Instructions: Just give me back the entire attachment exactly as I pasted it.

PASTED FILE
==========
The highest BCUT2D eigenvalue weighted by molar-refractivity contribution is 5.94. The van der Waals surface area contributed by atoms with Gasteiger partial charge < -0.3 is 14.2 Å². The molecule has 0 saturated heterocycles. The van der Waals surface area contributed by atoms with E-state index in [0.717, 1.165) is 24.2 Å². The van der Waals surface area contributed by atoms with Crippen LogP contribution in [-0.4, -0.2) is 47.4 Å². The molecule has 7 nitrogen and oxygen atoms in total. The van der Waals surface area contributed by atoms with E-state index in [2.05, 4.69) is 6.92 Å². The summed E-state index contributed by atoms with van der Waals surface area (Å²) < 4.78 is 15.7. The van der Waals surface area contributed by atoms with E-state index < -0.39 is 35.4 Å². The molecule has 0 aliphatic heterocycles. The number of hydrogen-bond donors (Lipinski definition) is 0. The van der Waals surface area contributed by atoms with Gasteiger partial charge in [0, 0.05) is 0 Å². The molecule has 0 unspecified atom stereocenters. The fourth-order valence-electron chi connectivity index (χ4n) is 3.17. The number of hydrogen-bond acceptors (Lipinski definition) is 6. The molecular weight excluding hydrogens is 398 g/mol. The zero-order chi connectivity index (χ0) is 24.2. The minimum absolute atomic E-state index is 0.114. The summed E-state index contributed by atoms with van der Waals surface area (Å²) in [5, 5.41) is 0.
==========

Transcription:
The highest BCUT2D eigenvalue weighted by molar-refractivity contribution is 5.94. The van der Waals surface area contributed by atoms with Gasteiger partial charge < -0.3 is 14.2 Å². The molecule has 0 saturated heterocycles. The van der Waals surface area contributed by atoms with E-state index in [0.717, 1.165) is 24.2 Å². The van der Waals surface area contributed by atoms with Crippen LogP contribution in [-0.4, -0.2) is 47.4 Å². The molecule has 7 nitrogen and oxygen atoms in total. The van der Waals surface area contributed by atoms with E-state index in [2.05, 4.69) is 6.92 Å². The summed E-state index contributed by atoms with van der Waals surface area (Å²) < 4.78 is 15.7. The van der Waals surface area contributed by atoms with E-state index < -0.39 is 35.4 Å². The molecule has 0 aliphatic heterocycles. The number of hydrogen-bond donors (Lipinski definition) is 0. The van der Waals surface area contributed by atoms with Gasteiger partial charge in [0, 0.05) is 0 Å². The molecule has 0 unspecified atom stereocenters. The fourth-order valence-electron chi connectivity index (χ4n) is 3.17. The number of hydrogen-bond acceptors (Lipinski definition) is 6. The molecular weight excluding hydrogens is 398 g/mol. The zero-order chi connectivity index (χ0) is 24.2. The minimum absolute atomic E-state index is 0.114. The summed E-state index contributed by atoms with van der Waals surface area (Å²) in [5, 5.41) is 0.